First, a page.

Thinking About Thinking

Little kids repeat sounds and then words. My eldest said “ba” first. Everything that began with a B was “ba.” Since bottle was ba, all food was ba. Her blanket was ba. Next she said other short-A sounds (ma, da, ta), ki(tty), and then “baby.”

This is how sounds and words and concepts get programmed in, I think. She could recognize a cat face early on, from just a few basic features, and would point and name it — because I did this sometimes or because we had real cats she interacted with?

(Don’t remember what my second kid did, lolz.)

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I knew a schizophrenic once who wanted to fit in at work and seem normal. (He was on drugs, functional at this point.) So, he said he was going to “reprogram” his brain. He made lists of things to say and do, such as wearing his red shirt and saying good morning to the boss. I didn’t find this weird after thinking about it, because most of us are already “programmed” to do these things naturally, but what if you’re not? It makes sense to try to fix your responses, right? Assuming this is what’s wrong with your socialization, not saying good morning when appropriate.

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Then there’s my father, with some form of dementia, probably Alzheimer’s. He has always had a habit of repeating words for fun, because he loves words and sounds. He was an English major, adored literature and poetry. Can still recite a few pomes (or lines) by heart, though he can’t recall his best friend’s name half the time or the main street outside his house. When I visit him, he usually asks me about five times in the space of an hour how the girls are doing. He tells me the same neighborhood gossip every week for months as though it had just occurred last week.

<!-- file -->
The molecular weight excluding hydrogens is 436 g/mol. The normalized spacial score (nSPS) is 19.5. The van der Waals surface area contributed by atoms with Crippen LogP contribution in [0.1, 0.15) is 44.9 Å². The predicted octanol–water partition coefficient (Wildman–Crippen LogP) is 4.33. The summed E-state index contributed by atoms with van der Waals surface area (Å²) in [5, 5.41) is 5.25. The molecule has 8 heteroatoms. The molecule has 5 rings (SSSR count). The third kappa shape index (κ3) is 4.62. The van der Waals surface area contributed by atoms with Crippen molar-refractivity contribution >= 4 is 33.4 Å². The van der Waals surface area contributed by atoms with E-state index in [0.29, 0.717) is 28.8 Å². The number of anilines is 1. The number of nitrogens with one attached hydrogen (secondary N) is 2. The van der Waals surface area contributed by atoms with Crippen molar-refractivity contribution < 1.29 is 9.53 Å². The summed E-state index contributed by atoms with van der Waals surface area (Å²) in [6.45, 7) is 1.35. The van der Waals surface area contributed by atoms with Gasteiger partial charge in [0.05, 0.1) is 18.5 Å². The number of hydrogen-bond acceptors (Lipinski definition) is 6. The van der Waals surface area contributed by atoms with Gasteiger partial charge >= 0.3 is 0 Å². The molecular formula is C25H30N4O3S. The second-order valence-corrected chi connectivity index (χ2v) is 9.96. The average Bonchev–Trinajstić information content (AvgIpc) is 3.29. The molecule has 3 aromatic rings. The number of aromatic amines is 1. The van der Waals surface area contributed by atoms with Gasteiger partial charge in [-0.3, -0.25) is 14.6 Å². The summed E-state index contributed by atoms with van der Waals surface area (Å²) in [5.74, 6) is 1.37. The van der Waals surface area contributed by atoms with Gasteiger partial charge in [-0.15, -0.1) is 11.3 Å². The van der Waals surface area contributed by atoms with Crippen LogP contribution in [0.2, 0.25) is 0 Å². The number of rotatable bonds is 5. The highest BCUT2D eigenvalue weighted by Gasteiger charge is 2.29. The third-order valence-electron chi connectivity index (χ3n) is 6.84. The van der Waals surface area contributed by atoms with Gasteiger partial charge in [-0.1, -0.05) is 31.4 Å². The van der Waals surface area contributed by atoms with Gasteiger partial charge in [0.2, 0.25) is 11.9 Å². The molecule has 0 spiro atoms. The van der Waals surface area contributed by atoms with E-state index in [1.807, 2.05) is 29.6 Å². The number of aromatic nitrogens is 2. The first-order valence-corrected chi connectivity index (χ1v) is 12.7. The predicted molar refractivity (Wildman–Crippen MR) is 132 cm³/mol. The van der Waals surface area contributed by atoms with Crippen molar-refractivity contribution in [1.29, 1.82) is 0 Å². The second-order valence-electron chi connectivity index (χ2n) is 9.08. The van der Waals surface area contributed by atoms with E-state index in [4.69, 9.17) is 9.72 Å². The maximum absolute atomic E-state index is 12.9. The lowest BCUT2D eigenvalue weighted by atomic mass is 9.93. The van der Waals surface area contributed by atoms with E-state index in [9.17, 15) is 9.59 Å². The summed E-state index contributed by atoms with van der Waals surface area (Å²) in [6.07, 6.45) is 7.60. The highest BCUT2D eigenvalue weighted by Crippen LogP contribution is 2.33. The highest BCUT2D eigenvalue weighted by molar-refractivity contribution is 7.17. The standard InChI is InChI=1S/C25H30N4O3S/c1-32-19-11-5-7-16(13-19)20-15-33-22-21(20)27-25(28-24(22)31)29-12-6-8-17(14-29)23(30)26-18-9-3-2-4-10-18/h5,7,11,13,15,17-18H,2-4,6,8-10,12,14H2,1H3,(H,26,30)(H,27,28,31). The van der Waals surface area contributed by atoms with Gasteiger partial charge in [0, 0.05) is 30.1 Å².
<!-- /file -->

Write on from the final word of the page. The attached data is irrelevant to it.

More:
It’s like he’s deprogramming. You know how when you delete a file, it’s still there, but marked with a character in front telling the normal program not to “see” it (then when you get the recovery program it can — miracle! — find it again)? I think that’s what the Alzheimery brain is like, cells/nerves tangled up in proteins, making the cells inaccessible (or killing them).

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I’ve known people who seem like “real people,” but after I interact with them for a while, I notice that they’re almost robotic. They repeat themselves — stories and jokes and phrases. They are clearly not schizophrenic, nor Alzheimeric, it’s something else, not sure what. I’m reminded of the schizophrenic and wonder if they’ve programmed themselves, too, but at a higher, more complex level. They seem to use their programmed responses in lieu of real emotions. It’s interesting, and bizarre.

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But then I wonder if we are all “robot people,” just with varying amounts of data plugged in. Putting aside the fact that we all have a finite lifespan, does any one of us have an infinite degree of creative output? I don’t like to think of myself in that way, obviously. But that doesn’t mean it isn’t true.

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7 responses to “Thinking About Thinking

  1. I think we do: have an infinite degree of creative output. In other words, given enough time without going all Alzheimereimer, and if we could break our patterns, we’d think of just about everything.

    Breaking the patterns ain’t gonna happen, tho. I’m sure if I was sent away on a spaceship with a robot doc that kept me alive and healthy for the ten thousand year trip to somewhere interesting, well, never mind. What a horrible thought. I should never have read that story.